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U.S. Department of Energy award goes to first-year master's student for matter-antimatter research

A first-year graduate student studying experimental nuclear physics has received a three-year, $151,500 award from the U.S. Department of Energy to further his education and research involving ultra-cold neutrons.

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IU Department of Physics graduate student Daniel Salvat will receive $151,500 from the U.S. Department of Energy over the next three years to further his education and research in the area of ultra-cold neutrons.

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Daniel Salvat, who completed a Bachelor of Science in both physics and mathematics at IU in 2008, is among the first class of Department of Energy Office of Science Graduate Fellowship award winners. He was one of 150 awardees from a group of more than 3,200 applicants who sought the new DOE fellowship geared towards young scientists and engineers whose work is hoped to make major contributions to national goals for energy, environment and scientific discovery and innovation.

"I will be working primarily on a measurement of the free neutron lifetime using ultra-cold neutrons at Los Alamos National Lab's Neutron Science Center," he said. "These low energy neutrons -- so-called ultra-cold neutrons (UCN) -- are sufficiently low in energy that one can trap them in material or magnetic traps and study their properties."

Ultra-cold neutrons are used for precision measurements to investigate the dominance of matter over antimatter in the universe. The standard model of particle physics predicts certain properties for the neutron, such as its beta decay lifetime and electric dipole moment, and ultra-cold neutrons facilitate precision measurements of these properties, and thus provide a test for the standard model.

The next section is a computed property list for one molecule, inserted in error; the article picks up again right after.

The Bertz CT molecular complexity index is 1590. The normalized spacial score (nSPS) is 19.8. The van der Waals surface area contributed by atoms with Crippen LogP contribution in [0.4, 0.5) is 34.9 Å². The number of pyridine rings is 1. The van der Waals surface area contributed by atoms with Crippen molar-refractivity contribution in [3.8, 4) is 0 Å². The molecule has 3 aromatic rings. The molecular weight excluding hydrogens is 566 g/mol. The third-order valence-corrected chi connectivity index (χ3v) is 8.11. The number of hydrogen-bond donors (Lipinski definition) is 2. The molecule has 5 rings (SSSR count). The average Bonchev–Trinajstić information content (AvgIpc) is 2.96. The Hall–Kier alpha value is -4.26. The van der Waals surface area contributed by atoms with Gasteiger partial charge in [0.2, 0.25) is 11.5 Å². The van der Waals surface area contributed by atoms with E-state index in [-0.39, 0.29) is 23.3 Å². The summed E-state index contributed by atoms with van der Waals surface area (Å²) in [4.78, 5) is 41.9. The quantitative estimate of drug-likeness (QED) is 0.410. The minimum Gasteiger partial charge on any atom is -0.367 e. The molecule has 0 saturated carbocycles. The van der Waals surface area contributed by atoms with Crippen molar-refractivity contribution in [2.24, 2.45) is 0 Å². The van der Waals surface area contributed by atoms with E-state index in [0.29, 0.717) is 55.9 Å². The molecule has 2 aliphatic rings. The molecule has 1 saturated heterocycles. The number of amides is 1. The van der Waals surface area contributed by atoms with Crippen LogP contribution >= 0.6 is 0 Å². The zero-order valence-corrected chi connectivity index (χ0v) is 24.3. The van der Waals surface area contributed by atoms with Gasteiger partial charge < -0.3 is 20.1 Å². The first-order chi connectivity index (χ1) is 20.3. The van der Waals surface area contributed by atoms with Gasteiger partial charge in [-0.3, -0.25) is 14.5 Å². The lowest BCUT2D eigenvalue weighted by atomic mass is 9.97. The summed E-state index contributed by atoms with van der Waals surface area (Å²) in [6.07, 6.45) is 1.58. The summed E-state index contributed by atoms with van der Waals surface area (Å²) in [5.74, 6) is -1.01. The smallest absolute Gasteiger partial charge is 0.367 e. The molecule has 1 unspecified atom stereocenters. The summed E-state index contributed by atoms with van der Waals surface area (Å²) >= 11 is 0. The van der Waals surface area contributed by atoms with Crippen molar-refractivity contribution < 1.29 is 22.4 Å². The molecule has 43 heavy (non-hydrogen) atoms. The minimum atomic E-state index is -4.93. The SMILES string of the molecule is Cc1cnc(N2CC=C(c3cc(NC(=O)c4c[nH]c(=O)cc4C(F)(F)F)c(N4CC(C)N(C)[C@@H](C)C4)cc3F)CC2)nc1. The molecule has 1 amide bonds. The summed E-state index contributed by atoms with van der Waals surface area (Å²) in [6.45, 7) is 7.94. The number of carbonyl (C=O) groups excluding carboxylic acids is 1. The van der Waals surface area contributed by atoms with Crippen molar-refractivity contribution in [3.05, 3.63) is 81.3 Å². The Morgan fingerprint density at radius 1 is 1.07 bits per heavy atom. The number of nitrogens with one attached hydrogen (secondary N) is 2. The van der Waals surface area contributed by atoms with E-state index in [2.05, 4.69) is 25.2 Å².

"Measurements not predicted by the standard model would provide evidence that there must be physics beyond it," Salvat said. "This summer, I'll continue work on the (beta decay) lifetime experiment, but the exact details depend on scheduling, timing and any changes or further developments in the experimental plan."

Salvat is a research assistant and a first-year master's degree student on a Ph.D. track with IU Department of Physics Assistant Professor Chen-Yu Liu, who came to IU in 2005 after earning a Ph.D. in physics from Princeton in 2002. In 2001, Liu received the Distinguished Performance Award from Los Alamos National Laboratory for a breakthrough in applying solid deuterium as a superthermal ultra-cold neutron source by solving both theoretically and experimentally the decades-long problem of a short ultra-cold neutron lifetime. In doing so, she succeeded in constructing the most intense ultra-cold neutron source in the world.

Working with Liu, Salvat is currently involved with the investigation of solid oxygen as a source of ultra-cold neutrons. He is also leading a research project to study low-energy excitations of solid Nitrogen-15 and has been involved in a project at Los Alamos National Laboratory's Neutron Science Center characterizing drift tube detectors for a measurement of the free ultra-cold neutron lifetime.

Liu, in recommending Salvat for the fellowship, said he had a unique ability to tackle complex problems.

"Dan has shown great promise to become an outstanding experimental physicist," she said. "He has immense aptitude for problem solving both in theoretical and experimental work. He has never ceased to amaze me with the quality of questions he has raised and, even more, with his ability to find solutions on his own."

Salvat is expected to attend the DOE Office of Science Graduate Fellowship Research Conference to be held Aug. 8-10 at DOE's Argonne National Laboratory, in Argonne, Ill., just outside of Chicago. His initial 12-month appointment to the program begins Sept. 1, and the fellowship can be renewed for two following years.

The goal of the fellowship program is to encourage outstanding students to pursue graduate degrees in physics, chemistry, biology, mathematics, engineering, and environmental and computer sciences -- fields that will prepare students for careers that can make significant contributions in discovery-driven science and science for national needs in energy and the environment.

"Training the next generation of U.S. scientists and engineers is critical to our future energy security and economic competitiveness," U.S. Energy Secretary Steven Chu said last year when announcing $12.5 million in American Recovery and Reinvestment Act funding to support the new DOE awards. "This Fellowship is part of the Administration's effort to encourage students to direct their talents towards careers in science and our nation's next technology revolution."

This news release first appeared May 6, 2010.